Thursday, June 28, 2018

Book Report: The Lost Words

13. Robert Macfarlane and Jackie Morris, The Lost Words (2017) (6/28/18)

This book arrived today. I bought it because I enjoy Macfarlane's writing—for example in this article from the Guardian, "The Word-Hoard: On Rewilding Our Language of Landscape"—and I figured that, even though I have another couple of books of his that I (ahem) haven't yet read (The Old Ways and Landmarks), well, you just can't have too much Macfarlane. Especially when I saw how highly recommended The Lost Words was.

Little did I know it was a book of spells. For children. In oversized format and exquisitely illustrated by Morris in amazing watercolors. (Yes, I can be a rather impulsive book buyer . . . —and in this case, I am very glad I am.)

Here's the introduction:
Once upon a time, words began to vanish from the language of children. They disappeared so quietly that at first almost no one noticed—fading away like water on stone. The words were those that children used to name the natural world around them: acorn, adder, bluebell, bramble, conker—gone! Fern, heather, kingfisher, otter, raven, willow, wren . . . all of them gone! The words were becoming lost: no longer vivid in children's voices, no longer alive in their stories.
 You hold in your hands a spellbook for conjuring back these lost words. To read it you will need to seek, find and speak. It deals in things that are missing and things that are hidden, in absences and in appearances. It is told in gold—the gold of the goldfinches that flit through its pages in charms—and it holds not poems but spells of many kinds that might just, by the old, strong magic of being spoken aloud, unfold dreams and songs, and summon lost words back into the mouth and the mind's eye.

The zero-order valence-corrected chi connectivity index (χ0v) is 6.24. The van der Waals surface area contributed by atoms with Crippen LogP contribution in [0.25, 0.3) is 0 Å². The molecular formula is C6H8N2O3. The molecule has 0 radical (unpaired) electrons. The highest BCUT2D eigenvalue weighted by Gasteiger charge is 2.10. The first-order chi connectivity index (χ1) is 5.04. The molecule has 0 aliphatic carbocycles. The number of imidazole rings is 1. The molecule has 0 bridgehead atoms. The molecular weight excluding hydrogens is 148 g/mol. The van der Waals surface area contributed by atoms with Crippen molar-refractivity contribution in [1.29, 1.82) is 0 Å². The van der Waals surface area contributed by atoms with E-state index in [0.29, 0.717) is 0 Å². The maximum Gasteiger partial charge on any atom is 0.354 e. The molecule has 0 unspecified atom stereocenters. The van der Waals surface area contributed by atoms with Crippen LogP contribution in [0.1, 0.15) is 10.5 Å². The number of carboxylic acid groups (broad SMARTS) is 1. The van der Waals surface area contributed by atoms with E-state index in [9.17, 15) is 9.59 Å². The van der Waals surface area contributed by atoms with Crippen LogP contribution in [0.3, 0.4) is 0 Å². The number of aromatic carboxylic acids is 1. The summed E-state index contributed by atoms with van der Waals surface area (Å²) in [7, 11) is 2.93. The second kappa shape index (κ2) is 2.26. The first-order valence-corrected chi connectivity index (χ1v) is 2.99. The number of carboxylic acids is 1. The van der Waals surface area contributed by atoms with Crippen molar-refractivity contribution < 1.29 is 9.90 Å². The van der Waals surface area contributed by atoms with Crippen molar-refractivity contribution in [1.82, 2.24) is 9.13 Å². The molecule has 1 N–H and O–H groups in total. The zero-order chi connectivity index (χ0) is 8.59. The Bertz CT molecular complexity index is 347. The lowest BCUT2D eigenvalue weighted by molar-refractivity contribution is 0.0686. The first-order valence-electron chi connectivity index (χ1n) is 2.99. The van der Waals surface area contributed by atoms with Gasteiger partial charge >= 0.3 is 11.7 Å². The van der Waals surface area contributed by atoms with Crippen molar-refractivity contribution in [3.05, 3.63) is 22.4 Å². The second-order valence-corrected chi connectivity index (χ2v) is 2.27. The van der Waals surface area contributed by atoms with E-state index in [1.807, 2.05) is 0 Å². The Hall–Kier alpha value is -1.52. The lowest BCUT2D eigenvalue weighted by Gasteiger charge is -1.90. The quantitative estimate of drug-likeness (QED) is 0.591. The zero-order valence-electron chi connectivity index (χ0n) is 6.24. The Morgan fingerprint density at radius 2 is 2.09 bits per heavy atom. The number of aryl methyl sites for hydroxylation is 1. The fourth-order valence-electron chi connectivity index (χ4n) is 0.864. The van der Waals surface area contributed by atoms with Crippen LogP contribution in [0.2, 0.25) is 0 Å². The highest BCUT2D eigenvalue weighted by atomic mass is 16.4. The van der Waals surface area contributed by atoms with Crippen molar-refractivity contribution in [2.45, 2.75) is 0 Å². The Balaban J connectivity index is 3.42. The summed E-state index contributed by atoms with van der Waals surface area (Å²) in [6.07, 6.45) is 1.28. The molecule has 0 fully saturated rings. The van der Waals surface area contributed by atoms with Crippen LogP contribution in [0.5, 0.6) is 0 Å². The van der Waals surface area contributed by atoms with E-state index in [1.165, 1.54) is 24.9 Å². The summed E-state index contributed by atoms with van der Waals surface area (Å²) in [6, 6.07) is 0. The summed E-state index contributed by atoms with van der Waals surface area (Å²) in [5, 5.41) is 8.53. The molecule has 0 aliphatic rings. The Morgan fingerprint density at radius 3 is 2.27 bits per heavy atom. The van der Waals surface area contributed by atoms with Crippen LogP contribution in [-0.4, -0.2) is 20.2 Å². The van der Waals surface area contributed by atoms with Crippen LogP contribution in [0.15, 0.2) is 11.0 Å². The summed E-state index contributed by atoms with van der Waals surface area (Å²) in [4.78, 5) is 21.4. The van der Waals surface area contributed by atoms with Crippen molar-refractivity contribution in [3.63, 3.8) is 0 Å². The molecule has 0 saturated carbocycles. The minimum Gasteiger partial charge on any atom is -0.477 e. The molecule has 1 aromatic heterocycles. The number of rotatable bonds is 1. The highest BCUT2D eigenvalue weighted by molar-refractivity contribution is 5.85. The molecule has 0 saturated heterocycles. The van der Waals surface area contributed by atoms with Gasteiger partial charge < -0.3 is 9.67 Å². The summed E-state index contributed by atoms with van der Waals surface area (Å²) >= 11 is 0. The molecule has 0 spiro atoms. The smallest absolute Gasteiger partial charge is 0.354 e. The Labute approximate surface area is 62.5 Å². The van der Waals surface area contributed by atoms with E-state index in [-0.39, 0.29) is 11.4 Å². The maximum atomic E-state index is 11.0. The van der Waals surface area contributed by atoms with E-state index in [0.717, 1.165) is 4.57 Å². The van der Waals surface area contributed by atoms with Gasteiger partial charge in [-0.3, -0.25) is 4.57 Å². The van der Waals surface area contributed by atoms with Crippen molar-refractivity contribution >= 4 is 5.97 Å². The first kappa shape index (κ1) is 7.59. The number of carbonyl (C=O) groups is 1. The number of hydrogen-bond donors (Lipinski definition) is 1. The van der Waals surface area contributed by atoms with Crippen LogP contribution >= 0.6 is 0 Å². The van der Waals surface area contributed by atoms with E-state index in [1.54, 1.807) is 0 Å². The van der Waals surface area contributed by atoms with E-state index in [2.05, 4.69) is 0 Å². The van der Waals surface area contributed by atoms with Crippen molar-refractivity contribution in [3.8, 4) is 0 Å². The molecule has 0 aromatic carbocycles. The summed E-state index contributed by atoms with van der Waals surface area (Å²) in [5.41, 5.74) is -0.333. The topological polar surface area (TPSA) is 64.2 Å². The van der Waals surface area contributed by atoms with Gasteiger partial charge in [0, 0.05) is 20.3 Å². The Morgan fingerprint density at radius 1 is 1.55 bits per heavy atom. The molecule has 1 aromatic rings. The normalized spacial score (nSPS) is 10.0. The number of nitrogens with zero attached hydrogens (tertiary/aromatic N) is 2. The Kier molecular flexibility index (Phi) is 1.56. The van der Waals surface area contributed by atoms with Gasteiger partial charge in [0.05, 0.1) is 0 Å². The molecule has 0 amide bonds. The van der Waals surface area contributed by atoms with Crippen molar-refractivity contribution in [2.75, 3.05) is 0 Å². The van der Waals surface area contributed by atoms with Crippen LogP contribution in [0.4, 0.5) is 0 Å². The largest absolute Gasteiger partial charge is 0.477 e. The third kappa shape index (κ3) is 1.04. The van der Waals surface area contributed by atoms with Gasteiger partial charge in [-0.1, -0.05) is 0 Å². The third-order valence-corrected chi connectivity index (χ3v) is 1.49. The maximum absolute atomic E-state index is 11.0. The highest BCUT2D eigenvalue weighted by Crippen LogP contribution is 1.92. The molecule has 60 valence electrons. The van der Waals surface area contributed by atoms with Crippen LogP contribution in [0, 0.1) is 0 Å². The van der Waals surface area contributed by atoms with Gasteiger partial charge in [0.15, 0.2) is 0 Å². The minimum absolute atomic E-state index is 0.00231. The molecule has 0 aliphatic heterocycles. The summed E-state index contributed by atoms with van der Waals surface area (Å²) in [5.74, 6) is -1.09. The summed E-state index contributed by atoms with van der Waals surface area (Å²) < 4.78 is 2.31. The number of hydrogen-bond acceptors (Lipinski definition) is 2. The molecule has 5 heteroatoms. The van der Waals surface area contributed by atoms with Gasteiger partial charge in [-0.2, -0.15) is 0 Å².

The spells are presented in triplet: an introductory page of jumbled letters and pencil sketch, in which the creature or plant to come is spelled out, as here (can you see it? d a n d e l i o n?) (click on the images to see them larger)

Then the spell, with its illustration (each poem also spells out the word in the initial letters of the stanzas):

And finally a full-spread illustration:

The spells are incantatory, absolutely demanding to be read out loud. And the illustrations are lushly, gorgeously alive.

I follow Macfarlane on Twitter (to the extent that I "follow" anyone on Twitter . . .) and was delighted to see this exchange between him and a primary school teacher who was having his students use the spells to make their own poems. His response underscores what a generous soul he is. Having his druidic spirit in the world gives me hope.

And now that I've been reminded of his word-of-the-day practice on Twitter (amid much other tweeting), I might actually start to follow him without the quotation marks. Oh, and pick up one of those two books that sit unread on my shelves . . .

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